Q. What should I do if I’ve been arrested?
A. If you are arrested, it means the police suspect you have committed a crime. Before the police can ask you any further questions they must caution you. The caution is like a verbal warning and it is something the police must tell you before you are asked any further questions. Anything you say to the police after the caution will be written down and could be used as evidence in the case.
On some occasions, you may be given a date to return to the police station. In the interim it is essential you receive sound strategic legal advice. Feel free to contact me to discuss your matter.
Q. Do I use a duty solicitor?
A. Following arrest you will be taken to a police station where you have the right to legal advice. All police stations have an on-call solicitor this is known as the duty solicitor who is at hand to give any legal advice. When you are at the police station it is essential you have a good, experienced and competent solicitor to guide you through the police station interview. The advantage of using the duty solicitor is he or she is immediately available and so there is no delay to the interview procedure. The flip side to this is you will know little or nothing about the background of the duty solicitor and whether he /she is sufficiently experienced to deal with your matter.
Most suspects prefer to use a recommended solicitor or someone they have had dealings with in the past. Remember you have the right to choose your own legal representative and it is essential you have confidence in the person representing you at the police station.
Q. What is a summons to appear in court?
A. A summons is an order requiring you to attend court at a future date. It is essential you seek legal advice at an early stage before attending court.
Q. Which solicitor should I use?
A. I have worked with many competent, experienced solicitors and I am very well placed to recommend the appropriate solicitor for your case.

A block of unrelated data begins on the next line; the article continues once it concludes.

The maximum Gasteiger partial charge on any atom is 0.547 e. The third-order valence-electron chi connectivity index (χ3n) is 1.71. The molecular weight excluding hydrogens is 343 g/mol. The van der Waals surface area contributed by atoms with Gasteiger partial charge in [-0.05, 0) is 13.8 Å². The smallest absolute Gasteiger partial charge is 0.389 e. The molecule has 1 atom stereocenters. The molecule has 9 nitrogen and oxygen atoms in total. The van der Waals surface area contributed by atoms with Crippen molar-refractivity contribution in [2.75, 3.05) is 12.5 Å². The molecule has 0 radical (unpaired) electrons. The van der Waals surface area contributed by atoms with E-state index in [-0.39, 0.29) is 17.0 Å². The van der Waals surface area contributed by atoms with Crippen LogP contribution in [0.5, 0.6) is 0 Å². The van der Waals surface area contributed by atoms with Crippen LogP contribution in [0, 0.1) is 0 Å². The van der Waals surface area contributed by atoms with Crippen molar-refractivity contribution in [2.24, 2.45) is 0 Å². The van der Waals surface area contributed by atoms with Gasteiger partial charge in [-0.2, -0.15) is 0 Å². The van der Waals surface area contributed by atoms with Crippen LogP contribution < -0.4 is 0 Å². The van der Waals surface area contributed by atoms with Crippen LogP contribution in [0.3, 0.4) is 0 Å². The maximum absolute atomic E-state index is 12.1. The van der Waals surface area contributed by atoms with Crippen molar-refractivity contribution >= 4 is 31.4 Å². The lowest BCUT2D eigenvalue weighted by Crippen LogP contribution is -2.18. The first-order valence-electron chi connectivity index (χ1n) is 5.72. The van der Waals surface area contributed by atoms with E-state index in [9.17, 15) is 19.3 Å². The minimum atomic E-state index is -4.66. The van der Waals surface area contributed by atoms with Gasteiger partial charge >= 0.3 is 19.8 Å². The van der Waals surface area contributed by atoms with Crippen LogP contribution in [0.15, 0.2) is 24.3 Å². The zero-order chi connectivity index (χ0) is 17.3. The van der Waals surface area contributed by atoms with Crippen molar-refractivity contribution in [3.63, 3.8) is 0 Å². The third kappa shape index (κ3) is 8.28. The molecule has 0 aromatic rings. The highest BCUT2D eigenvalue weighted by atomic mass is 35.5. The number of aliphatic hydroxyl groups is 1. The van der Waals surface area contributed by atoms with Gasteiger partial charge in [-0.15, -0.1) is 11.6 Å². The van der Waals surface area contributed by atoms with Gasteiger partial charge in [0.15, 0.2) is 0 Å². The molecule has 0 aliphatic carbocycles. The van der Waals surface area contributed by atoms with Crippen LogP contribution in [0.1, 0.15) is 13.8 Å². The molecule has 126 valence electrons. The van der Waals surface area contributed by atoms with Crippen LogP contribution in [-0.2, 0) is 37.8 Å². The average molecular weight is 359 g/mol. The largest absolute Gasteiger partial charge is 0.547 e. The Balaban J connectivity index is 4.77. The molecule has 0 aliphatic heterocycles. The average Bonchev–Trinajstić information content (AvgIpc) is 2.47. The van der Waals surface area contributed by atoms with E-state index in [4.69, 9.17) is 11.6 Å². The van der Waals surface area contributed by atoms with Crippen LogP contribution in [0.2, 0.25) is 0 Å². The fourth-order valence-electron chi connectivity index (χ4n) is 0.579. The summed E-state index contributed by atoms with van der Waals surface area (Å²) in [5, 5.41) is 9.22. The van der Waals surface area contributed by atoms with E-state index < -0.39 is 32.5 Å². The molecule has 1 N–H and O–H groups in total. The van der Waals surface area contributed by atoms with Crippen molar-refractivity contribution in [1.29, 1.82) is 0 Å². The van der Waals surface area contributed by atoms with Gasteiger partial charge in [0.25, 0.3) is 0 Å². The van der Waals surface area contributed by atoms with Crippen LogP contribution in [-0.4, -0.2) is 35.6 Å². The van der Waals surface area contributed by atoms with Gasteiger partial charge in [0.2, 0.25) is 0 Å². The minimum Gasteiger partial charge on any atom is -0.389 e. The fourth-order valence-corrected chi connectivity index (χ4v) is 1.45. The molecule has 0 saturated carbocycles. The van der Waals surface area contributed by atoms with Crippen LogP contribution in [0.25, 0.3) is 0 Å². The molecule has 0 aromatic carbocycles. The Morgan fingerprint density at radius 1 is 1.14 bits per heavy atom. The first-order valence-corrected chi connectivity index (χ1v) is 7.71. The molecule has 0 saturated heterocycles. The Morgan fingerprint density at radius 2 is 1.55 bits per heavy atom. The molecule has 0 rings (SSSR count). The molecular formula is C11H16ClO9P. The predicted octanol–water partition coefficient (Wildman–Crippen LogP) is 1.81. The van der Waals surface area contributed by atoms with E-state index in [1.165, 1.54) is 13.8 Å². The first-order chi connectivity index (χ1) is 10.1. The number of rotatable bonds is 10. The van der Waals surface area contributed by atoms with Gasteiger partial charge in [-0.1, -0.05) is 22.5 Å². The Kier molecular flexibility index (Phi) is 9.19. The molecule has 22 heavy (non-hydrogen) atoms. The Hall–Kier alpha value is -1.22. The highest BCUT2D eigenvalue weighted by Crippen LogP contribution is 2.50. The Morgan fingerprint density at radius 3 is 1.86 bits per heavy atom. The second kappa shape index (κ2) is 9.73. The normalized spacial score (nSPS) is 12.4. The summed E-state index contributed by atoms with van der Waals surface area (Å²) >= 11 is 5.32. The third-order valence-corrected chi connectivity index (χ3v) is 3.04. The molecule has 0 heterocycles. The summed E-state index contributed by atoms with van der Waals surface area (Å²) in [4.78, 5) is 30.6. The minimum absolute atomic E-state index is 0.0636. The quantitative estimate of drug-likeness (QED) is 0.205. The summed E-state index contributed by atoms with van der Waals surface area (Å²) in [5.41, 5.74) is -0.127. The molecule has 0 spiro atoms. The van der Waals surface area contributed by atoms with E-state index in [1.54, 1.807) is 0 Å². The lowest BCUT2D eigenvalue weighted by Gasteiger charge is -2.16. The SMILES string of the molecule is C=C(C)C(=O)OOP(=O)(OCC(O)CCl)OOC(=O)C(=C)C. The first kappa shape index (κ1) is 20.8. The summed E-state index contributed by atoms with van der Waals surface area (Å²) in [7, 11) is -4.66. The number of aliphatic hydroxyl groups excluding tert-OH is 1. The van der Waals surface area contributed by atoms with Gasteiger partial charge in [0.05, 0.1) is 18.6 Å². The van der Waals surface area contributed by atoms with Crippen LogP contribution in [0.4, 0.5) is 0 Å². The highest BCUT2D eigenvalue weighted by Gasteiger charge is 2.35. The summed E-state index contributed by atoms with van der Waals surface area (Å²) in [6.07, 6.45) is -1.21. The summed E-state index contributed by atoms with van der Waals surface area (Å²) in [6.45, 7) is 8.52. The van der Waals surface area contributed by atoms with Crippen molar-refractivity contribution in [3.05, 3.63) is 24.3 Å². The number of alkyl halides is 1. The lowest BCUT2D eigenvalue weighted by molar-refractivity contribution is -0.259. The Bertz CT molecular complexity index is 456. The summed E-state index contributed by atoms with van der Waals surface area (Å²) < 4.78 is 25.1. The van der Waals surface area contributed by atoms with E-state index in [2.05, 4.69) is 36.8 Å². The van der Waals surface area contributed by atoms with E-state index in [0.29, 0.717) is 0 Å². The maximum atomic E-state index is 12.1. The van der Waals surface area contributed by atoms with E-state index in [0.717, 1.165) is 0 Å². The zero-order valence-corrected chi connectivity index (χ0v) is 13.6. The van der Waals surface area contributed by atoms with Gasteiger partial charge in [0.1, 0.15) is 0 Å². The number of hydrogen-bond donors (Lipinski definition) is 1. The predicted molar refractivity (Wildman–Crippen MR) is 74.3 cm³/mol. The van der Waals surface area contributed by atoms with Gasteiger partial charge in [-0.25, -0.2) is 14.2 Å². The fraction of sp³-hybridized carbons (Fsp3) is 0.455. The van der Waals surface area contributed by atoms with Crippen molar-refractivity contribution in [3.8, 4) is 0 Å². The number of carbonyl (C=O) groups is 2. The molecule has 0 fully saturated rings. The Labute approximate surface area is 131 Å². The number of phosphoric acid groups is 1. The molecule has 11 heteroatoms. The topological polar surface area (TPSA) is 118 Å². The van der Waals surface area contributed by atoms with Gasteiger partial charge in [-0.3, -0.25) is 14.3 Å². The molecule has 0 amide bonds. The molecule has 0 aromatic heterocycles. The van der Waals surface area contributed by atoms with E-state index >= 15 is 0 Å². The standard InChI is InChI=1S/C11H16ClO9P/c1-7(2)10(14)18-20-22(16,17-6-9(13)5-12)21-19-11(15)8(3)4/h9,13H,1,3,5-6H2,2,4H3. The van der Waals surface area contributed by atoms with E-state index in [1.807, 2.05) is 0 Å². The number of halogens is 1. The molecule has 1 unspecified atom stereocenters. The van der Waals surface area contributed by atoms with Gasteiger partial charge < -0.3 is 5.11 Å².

Q. What does police bail and bail to return mean?
A. Following arrest and interview, the police may still need to investigate the case. In most cases suspects are released pending the conclusion of the investigation. Suspects will be released on condition they return to the police station at a future agreed dated. The suspect is therefore released on police bail. Sometimes additional conditions may be attached to police bail, such as surrendering passport. The bail to return date is the date the suspect is next required to attend the police station.
Q. What should I do if I’ve been charged with a criminal offence?
A. It is important you seek appropriate specialist legal advice at the earliest opportunity. Feel free to contact me to discuss your matter, I can assist with finding the right solicitor and preparing for the next stage.
Q. Do I need a barrister for my case?
A. If your matter ends up in court, you will need a barrister to represent you. Barristers are specialist advocates and spend most of their time in court cross-examining witnesses, presenting legal arguments to the Judge, making speeches in front of the jury. Trial advocacy and trial strategy is a full time occupation for criminal barristers. Most firms of solicitors will have a panel of barristers they might recommend, but remember you are not bound by that panel. You are entitled to choose whichever barrister you wish and these days you can also contact a barrister directly.
Q. What is the difference between a solicitor-advocate and a barrister?
A. Some solicitors have the opportunity to apply for a certificate (higher rights) which allows them to carry out the same type of work as barristers. When awarded the certificate the solicitor can go to court and represent his/her client and also carry out the trial advocacy. Most defendants will want a specialist criminal barrister representing them. Remember you can choose your court representative and it is important you are clear about this from an early stage.
Q. How does your pricing work?
A. I normally charge my time on a fixed fee basis.
Q. What areas do you specialise in?
Q. How long after being charged does it take to go to court?
A. In most cases you can expect to be in court within 24-48 hours.
Q. How long do court cases take?
A. This depends on the nature of the offence, the issues involved and the number of people involved. Its difficult to assess without knowing any details about the case.
Q. What are the Crown Court trial stages?
A. In most cases, the case will first come before the Crown Court within 28 days of it being sent from the Magistrates court. The first Crown court hearing is known as the “Plea, Trial, Preparation Hearing” (PTPH). At this hearing the court will want to know whether a defendant is pleading guilty or not guilty, if not guilty, issues for trial, when a trial can take place and how long will it take the prosecution to serve its evidence.
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